John Mateer, over a long career, has been a poet of distance and locale, working with a continental sense of poetics, traversing land and sea in an inquiry into the nature of an historically-framed instant.
'How then to deal with this vast collection of poems? Synecdoche may be the best approach. I’ve long asserted both privately and in print, and not always light-heartedly, that it is only by the poet’s best fourteen poems that he or she is remembered. Of course, the number is arbitrary; it could be thirteen, fifteen or twenty but certainly not forty. A few poets have had to be posthumously content with one or two. Over time, however, due mainly to the work of successive anthologists and a few scholars, the poems that may once have filled six collections, or thirty, are filtered back to the fourteen or so that will reappear in anthologies every few years for the next century or two. This is not just laziness among compilers. There are good reasons why these fourteen should be re-run. Which then are Murray’s fourteen? I'
Whittaker uses English as both an object of ridicule and a tool of empowerment. In subverting the conventional rules of usage, she makes it her own. In her hand, English does and says and tells a different story. Audre Lorde said that the master’s tools will never dismantle the master’s house. And they won’t. But Blak writers like Whittaker use these tools to carve out their own spaces to build other story – to re-story Country with the old stories, and to create new ones.
Pam Brown’s poems are not inimical to close reading, but they do resist it. What they seem to encourage, however, is a new mode of conceptual criticism: one that thinks about the conceptual on the line – and even the word – level (rather than that of the project, say). The short poetic segments that make up each whole provide (potentially infinite) new takes on the matter at hand: as extensions, corrections, additions, relocations. Brown’s poetry suggests reading as an active process: the poem being made as you read, not the poem waiting for your interpretation.
Beveridge’s fascination with the tactility and suggestiveness of names is really only a part of her interest in the sounds of the language themselves. It’s something we expect from lyric (or lyrical) poets but it isn’t always as overt and developed as it is in Beveridge’s poems.
Smith’s biggest achievement in Wade in the Water is her effort to stay true to all the different music she heard through writing the book and to reflect that in the sound of this book. The book is a gathering, and a chorus.
Sarah Rice’s poems both advocate a poetry that is attuned to the heart, the body, and the spirit, along with the brain, and embody this poetics in richly metaphorical, euphonious, descriptive, and synaesthetic language.
I first met Lachlan at Gleebooks in Sydney in 2014, at the launch of Judith Beveridge’s Storm and Honey. I remember speaking with him, and being confounded when he gave me his business card. He didn’t look like a ‘Brown’ – Lachlan is half-Chinese, and I had immediately assumed he would have a Chinese surname. In Lunar Inheritance, he explores the complexities of ethnic origin and identity as sited on his body and in his explorations of suburban Ashfield as well as the city of Guangzhou in China.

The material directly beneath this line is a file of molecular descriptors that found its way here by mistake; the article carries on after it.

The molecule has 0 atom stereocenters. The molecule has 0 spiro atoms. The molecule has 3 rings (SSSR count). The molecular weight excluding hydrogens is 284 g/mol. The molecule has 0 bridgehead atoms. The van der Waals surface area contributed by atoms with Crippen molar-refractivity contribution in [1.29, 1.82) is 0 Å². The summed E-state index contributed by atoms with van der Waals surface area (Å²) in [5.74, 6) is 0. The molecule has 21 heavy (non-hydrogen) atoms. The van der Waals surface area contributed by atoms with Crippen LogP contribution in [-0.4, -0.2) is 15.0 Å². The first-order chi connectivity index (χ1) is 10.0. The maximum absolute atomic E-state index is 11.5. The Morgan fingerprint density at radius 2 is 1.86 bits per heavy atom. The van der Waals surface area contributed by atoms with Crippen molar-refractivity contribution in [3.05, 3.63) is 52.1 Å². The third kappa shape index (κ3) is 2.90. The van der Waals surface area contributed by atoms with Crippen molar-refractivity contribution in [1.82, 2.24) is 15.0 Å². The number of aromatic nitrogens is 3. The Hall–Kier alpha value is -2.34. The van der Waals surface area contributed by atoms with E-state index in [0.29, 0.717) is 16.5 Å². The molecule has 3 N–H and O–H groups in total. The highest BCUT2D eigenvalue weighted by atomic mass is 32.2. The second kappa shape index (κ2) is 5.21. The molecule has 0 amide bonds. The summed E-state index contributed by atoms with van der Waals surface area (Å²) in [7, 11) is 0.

For most people, the great adventures of their lives are births, love affairs, illnesses, bereavements, starting businesses or changing jobs. Insights into our selves and our loved ones come through the difficult enough business of living together. Fay Zwicky writes about the way in which daily practices connect with deep struggles, the way culture lives, not in grand gestures and ritualised moments, but in commonplaces and taken for granted ways of thinking about things.
'Like some austere ancestor, venerated, often denigrated, notoriously difficult and spiky, philosophy has the reputation for being rational and analytic, seeking an entirely objective account of things as they are. Poetry is, for many, the most subjective form of writing, heavily reliant on emotion rather than cool reasoning.'
'The title Fragments refers to more than just the extent of the poems; it also hints at broken-ness, loss, the passage of time that takes us out of life. This is confirmed by the themes Kefala tackles in this collection, most of them pitched in a minor key.'
'In this new work, Peter Boyle looks away from the centres of Anglophone poetry that so often form the tradition with which Australian poets place themselves in conversation, and instead seeks alternate points of correspondence. The eleven ‘fictive’ poets that he conjures for his reader here are poets that are exist in ‘translation’, from non-existent bodies of work in Spanish and French... The twelfth voice that stitches them together, that of the ‘translator’ we may as well call Peter Boyle, is equally fictive, equally real.'
'It would seem then that, after fifty years or so, the so-called ‘Canberra School’ is still loosely ‘conservative’, though that single and somewhat pejorative adjective massively oversimplifies the variety to be found here. These new collections by Alan Gould, John Foulcher, Paul Cliff and Melinda Smith are all fine examples of the strength and diversity of poetry to be found in our capital city (and its regions) at the moment. The ‘Canberra School of Poetry’ may never have quite existed but clearly something substantial has.'